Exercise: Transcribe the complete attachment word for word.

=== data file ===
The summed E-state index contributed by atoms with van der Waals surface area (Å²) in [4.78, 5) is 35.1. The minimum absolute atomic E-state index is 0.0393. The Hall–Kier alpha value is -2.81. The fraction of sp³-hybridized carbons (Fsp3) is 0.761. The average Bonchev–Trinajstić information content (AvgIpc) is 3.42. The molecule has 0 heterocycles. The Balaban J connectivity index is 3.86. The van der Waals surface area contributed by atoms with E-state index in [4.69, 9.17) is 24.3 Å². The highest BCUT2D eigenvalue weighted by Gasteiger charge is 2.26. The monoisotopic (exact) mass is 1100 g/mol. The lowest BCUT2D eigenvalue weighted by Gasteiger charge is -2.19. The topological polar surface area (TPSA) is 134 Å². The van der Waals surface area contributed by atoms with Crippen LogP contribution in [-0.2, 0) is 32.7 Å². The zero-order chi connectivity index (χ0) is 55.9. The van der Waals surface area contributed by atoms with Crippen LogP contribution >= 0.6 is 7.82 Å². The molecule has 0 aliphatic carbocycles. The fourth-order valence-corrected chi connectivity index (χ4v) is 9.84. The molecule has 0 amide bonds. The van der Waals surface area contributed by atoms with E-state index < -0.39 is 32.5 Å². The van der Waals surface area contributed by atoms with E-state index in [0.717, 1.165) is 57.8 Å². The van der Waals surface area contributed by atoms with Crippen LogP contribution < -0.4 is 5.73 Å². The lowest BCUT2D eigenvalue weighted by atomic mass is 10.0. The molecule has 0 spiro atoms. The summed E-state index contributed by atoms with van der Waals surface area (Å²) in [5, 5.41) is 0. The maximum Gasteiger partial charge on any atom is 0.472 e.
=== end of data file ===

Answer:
The summed E-state index contributed by atoms with van der Waals surface area (Å²) in [4.78, 5) is 35.1. The minimum absolute atomic E-state index is 0.0393. The Hall–Kier alpha value is -2.81. The fraction of sp³-hybridized carbons (Fsp3) is 0.761. The average Bonchev–Trinajstić information content (AvgIpc) is 3.42. The molecule has 0 heterocycles. The Balaban J connectivity index is 3.86. The van der Waals surface area contributed by atoms with E-state index in [4.69, 9.17) is 24.3 Å². The highest BCUT2D eigenvalue weighted by Gasteiger charge is 2.26. The monoisotopic (exact) mass is 1100 g/mol. The lowest BCUT2D eigenvalue weighted by Gasteiger charge is -2.19. The topological polar surface area (TPSA) is 134 Å². The van der Waals surface area contributed by atoms with Crippen LogP contribution in [-0.2, 0) is 32.7 Å². The zero-order chi connectivity index (χ0) is 55.9. The van der Waals surface area contributed by atoms with Crippen LogP contribution >= 0.6 is 7.82 Å². The molecule has 0 aliphatic carbocycles. The fourth-order valence-corrected chi connectivity index (χ4v) is 9.84. The molecule has 0 amide bonds. The van der Waals surface area contributed by atoms with E-state index < -0.39 is 32.5 Å². The van der Waals surface area contributed by atoms with E-state index in [0.717, 1.165) is 57.8 Å². The van der Waals surface area contributed by atoms with Crippen LogP contribution < -0.4 is 5.73 Å². The lowest BCUT2D eigenvalue weighted by atomic mass is 10.0. The molecule has 0 spiro atoms. The summed E-state index contributed by atoms with van der Waals surface area (Å²) in [5, 5.41) is 0. The maximum Gasteiger partial charge on any atom is 0.472 e.